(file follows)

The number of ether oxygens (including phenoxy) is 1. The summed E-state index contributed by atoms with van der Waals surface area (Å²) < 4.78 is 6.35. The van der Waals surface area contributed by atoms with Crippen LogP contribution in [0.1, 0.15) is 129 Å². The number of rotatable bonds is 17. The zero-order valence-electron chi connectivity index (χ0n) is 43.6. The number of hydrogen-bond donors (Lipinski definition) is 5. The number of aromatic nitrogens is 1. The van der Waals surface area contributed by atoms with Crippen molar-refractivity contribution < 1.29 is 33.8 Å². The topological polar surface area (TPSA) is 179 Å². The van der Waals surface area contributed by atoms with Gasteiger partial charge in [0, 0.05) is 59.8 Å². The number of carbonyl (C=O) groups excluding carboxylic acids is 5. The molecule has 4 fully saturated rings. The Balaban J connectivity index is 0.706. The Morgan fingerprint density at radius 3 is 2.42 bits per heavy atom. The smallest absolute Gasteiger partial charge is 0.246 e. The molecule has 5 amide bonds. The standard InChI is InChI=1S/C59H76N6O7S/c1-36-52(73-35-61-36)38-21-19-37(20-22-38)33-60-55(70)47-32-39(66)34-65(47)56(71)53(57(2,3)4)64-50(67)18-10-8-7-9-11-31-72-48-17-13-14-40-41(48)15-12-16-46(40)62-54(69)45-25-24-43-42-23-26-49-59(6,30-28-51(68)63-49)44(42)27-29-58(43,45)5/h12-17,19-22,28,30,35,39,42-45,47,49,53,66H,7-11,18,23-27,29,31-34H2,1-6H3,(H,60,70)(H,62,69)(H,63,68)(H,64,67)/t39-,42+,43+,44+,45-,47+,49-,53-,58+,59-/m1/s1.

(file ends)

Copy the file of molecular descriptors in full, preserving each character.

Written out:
The number of ether oxygens (including phenoxy) is 1. The summed E-state index contributed by atoms with van der Waals surface area (Å²) < 4.78 is 6.35. The van der Waals surface area contributed by atoms with Crippen LogP contribution in [0.1, 0.15) is 129 Å². The number of rotatable bonds is 17. The zero-order valence-electron chi connectivity index (χ0n) is 43.6. The number of hydrogen-bond donors (Lipinski definition) is 5. The number of aromatic nitrogens is 1. The van der Waals surface area contributed by atoms with Crippen molar-refractivity contribution < 1.29 is 33.8 Å². The topological polar surface area (TPSA) is 179 Å². The van der Waals surface area contributed by atoms with Gasteiger partial charge in [0, 0.05) is 59.8 Å². The number of carbonyl (C=O) groups excluding carboxylic acids is 5. The molecule has 4 fully saturated rings. The Balaban J connectivity index is 0.706. The Morgan fingerprint density at radius 3 is 2.42 bits per heavy atom. The smallest absolute Gasteiger partial charge is 0.246 e. The molecule has 5 amide bonds. The standard InChI is InChI=1S/C59H76N6O7S/c1-36-52(73-35-61-36)38-21-19-37(20-22-38)33-60-55(70)47-32-39(66)34-65(47)56(71)53(57(2,3)4)64-50(67)18-10-8-7-9-11-31-72-48-17-13-14-40-41(48)15-12-16-46(40)62-54(69)45-25-24-43-42-23-26-49-59(6,30-28-51(68)63-49)44(42)27-29-58(43,45)5/h12-17,19-22,28,30,35,39,42-45,47,49,53,66H,7-11,18,23-27,29,31-34H2,1-6H3,(H,60,70)(H,62,69)(H,63,68)(H,64,67)/t39-,42+,43+,44+,45-,47+,49-,53-,58+,59-/m1/s1.